# Understanding quantum circuit diagrams: a circuit that compares two states $|YX\rangle$ and $|AB\rangle$

I have a quantum circuit which I would like to understand, which compares two standard basis states $$|YX\rangle$$ and $$|AB\rangle$$. It operates on the corresponding bits in each of the two states: i.e., if \begin{align*} &|YX\rangle=|y_{n-1}y_{n-2}...y_0x_{n-1}x_{n-2}..x_0\rangle \quad\text{and} \\&|AB\rangle=|a_{n-1}a_{n-2}...a_0b_{n-1}b_{n-2}....b_0\rangle, \end{align*} this operator or gate seems to act on the bits $$y_j$$ and $$a_j$$, and on the bits $$x_j$$ and $$b_j$$, for each $$j$$.

Here is the diagram of the circuitry involved: I understand the computations part of it, but can anybody explains the diagram:

## How to read the circuit

You should think of this as a diagram describing a transformation of the qubits. The input state of the qubits is on the left, and describes the state $$|Y\rangle \otimes |X\rangle \otimes |A\rangle \otimes |B\rangle$$, reading the qubits from top to bottom. Each qubit corresponds to a horizontal wire, which we trace from left to right.

The qubits are acted on by operations, which are represented by nodes, symbols, or boxes which interrupt the wires. We think of these (abstractly) as gates which happen at a specific moment in time, e.g. at integer time steps. These correspond to quantum gates.

The symbols in your upper circuit are different variations of controlled-not gates:

• A filled cdot on one wire, directly above (or below) an $$\oplus$$ symbol on another wire, represents a CNOT gate where the target is where the $$\oplus$$ symbol is put. These are connected by a vertical wire, which may pass over other qubit wires. (These qubits are not involved in the operation).

• A hollow dot on one wire, directly above (or below) an $$\oplus$$ symbol on another wire, represents a CNOT gate where the target is where the $$\oplus$$ symbol is put, and where the operation is conditioned on the control being in the state $$|0\rangle$$ instead of $$|1\rangle$$.

• A vertical wire which connects several filled (or empty) dots to an $$\oplus$$ symbol is a multiply-controlled NOT gate. In the case that all of the dots are filled, it performs the operation $$\mathrm{C^k NOT} = \mathbf 1^{\otimes k} \otimes \mathbf 1 + \Bigl(\lvert11\cdots1\rangle\!\langle11\cdots1\rvert \otimes \bigl(X - \mathbf 1\bigr)\Bigr)$$ which performs an $$X$$ operation on the target provided that all of the $$k$$ control qubits (marked with filled dots) are all in the state $$|1\rangle$$. Variations in which some or all of the dots are hollow depend on those specific qubits being in the state $$|0\rangle$$ instead; and the gate acts on arbitrary states in linear superposition, according to how they decompose into standard basis states.

## What the circuit does

Most of the gates in the circuit are CNOT gates, but conditioned on the control being 0 instead of 1:$$\def\xCNOT{\overline{\textrm{CNOT}}}$$ $$\xCNOT = \lvert 0 \rangle\!\langle 0 \rvert \otimes X + \lvert 1 \rangle\!\langle 1 \rvert \otimes \mathbf 1$$ (note that this is not standard notation). What happens if you take two standard basis states, and act on them with this opposite-CNOT, is that the target will have the value 1 if and only if the control and target had different values. \begin{aligned} \xCNOT \lvert a \rangle\lvert b \rangle &= \lvert a \rangle \lvert b \oplus (\neg a)\rangle \\&= \lvert a \rangle \lvert b \oplus (a \oplus 1)\rangle \\&= \lvert a \rangle \lvert (b \oplus a) \oplus 1\rangle \\&= \begin{cases} \lvert a \rangle \lvert 0 \rangle, & \text{if a = \neg b}; \\ \lvert a \rangle \lvert 1 \rangle, & \text{if a = b}. \end{cases} \end{aligned} Your circuit is performing this, and then performing a multiply-controlled-NOT gate conditioned on those targets all being equal to 1 — that is, conditioned on all of those pairs of qubits being equal if they happen to be standard basis states. If that is the case, then the pairs of inputs are indeed equal, so the target of that multiply-controlled-NOT gate is flipped. The computation of whether the individual qubit-pairs are equal is then undone to restore the original standard basis inputs.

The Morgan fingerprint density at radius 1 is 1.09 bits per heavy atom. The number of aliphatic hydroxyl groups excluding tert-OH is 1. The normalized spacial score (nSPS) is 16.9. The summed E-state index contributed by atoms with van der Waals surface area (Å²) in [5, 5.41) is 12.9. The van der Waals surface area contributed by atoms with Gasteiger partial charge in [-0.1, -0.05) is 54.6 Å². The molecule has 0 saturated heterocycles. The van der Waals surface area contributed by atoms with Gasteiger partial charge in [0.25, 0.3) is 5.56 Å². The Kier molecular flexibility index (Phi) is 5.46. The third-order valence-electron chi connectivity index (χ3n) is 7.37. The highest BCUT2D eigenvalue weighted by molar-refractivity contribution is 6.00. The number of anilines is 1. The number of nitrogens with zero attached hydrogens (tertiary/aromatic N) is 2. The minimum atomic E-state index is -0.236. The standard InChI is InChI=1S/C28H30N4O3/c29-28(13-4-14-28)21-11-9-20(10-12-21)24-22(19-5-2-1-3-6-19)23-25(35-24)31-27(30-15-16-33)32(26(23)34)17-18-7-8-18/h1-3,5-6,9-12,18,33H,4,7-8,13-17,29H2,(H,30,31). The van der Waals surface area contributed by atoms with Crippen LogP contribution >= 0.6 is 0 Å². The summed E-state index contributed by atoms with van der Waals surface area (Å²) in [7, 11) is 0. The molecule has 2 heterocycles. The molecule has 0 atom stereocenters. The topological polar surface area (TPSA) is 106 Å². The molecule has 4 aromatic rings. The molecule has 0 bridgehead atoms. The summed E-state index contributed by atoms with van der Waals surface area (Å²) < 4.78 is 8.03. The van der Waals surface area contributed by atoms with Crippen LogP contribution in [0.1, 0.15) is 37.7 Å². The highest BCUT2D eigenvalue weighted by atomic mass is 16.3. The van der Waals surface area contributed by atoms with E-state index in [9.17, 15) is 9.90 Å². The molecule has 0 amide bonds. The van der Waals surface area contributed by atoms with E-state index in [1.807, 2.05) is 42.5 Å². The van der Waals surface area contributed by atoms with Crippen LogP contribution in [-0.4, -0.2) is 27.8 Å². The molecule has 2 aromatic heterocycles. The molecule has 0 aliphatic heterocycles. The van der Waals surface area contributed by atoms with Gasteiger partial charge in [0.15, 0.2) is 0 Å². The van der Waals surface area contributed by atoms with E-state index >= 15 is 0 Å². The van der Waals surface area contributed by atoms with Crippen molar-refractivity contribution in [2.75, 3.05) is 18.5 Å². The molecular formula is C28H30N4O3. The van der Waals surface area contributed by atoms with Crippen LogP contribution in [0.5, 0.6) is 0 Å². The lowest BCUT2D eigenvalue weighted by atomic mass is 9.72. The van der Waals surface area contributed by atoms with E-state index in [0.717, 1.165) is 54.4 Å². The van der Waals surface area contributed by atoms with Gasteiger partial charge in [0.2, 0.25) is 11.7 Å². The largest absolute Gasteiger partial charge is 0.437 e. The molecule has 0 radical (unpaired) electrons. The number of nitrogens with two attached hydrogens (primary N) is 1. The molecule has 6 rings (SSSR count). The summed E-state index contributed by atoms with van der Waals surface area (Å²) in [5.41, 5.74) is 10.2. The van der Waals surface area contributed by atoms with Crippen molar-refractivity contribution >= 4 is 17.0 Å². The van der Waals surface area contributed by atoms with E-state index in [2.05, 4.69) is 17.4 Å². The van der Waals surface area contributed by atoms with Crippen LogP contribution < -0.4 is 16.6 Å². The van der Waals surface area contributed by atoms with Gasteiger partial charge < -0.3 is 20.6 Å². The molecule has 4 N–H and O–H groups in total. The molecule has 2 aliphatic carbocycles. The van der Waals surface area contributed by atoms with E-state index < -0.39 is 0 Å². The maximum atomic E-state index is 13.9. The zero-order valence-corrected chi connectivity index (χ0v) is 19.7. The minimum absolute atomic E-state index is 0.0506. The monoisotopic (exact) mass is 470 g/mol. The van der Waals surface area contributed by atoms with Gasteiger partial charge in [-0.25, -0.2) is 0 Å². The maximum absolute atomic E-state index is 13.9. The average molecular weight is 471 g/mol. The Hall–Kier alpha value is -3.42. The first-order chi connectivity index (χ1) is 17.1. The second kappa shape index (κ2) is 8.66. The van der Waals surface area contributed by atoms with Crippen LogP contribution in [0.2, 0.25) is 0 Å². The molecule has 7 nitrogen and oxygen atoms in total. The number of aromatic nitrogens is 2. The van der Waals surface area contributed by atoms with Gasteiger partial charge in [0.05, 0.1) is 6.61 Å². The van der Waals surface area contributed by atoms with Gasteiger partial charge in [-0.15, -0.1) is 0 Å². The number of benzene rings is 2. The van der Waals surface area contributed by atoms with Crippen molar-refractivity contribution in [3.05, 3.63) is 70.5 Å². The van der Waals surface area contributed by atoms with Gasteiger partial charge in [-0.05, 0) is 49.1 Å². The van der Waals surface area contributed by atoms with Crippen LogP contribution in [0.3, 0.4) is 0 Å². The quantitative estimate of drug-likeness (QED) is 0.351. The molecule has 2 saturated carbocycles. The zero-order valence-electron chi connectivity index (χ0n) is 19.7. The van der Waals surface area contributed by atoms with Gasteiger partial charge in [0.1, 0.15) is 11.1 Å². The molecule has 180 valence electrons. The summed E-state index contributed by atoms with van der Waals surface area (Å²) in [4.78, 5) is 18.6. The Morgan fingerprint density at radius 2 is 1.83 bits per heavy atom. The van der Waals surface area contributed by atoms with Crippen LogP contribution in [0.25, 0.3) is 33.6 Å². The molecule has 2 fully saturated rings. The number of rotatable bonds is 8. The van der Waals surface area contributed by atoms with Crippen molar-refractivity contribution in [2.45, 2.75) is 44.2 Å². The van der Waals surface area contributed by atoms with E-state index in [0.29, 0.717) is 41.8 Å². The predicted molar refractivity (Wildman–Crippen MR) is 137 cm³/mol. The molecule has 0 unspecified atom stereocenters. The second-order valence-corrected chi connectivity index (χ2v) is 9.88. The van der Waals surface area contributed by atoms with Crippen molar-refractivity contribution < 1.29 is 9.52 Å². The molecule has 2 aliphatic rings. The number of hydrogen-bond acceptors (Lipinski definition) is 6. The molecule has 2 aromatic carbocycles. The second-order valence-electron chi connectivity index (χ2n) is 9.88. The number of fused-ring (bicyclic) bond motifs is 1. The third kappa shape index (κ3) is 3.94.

For general quantum states, this all occurs in coherent superposition, of course. But for standard basis states, this realises an equality test.

• Sir i a have a few questions. First of all i know the symbol of CNOT gate i.e a solid dot on the control bit and an XOR symbol on the target bit, but what does this hollow dots on the control bit mean. Second, how did you know that the control bit is $0$ instead of $1$. Can you explain the diagram a bit how do these lines that connect mean. – Upstart Mar 26 at 17:23
• The hollow dot is a convention, lesser known than the usual CNOT but still common, which precisely means for the NOT to be controlled on 0. (Perhaps it says so in the article or text where the diagram came from.) The rest is all the same as usual: if you have more questions, you might want to ask them separately, because they are more general questions about circuit diagrams. – Niel de Beaudrap Mar 26 at 20:42
• okay i will ask them separately – Upstart Mar 27 at 4:29
• @Upstart: I would like to apologise --- I read your question too quickly at first, and did not realise that your question was only about the circuit drawing itself. I have revised my answer to include a description of how to read the circuit. – Niel de Beaudrap Mar 27 at 12:23
• okay sir i will try yo understand this – Upstart Mar 27 at 15:09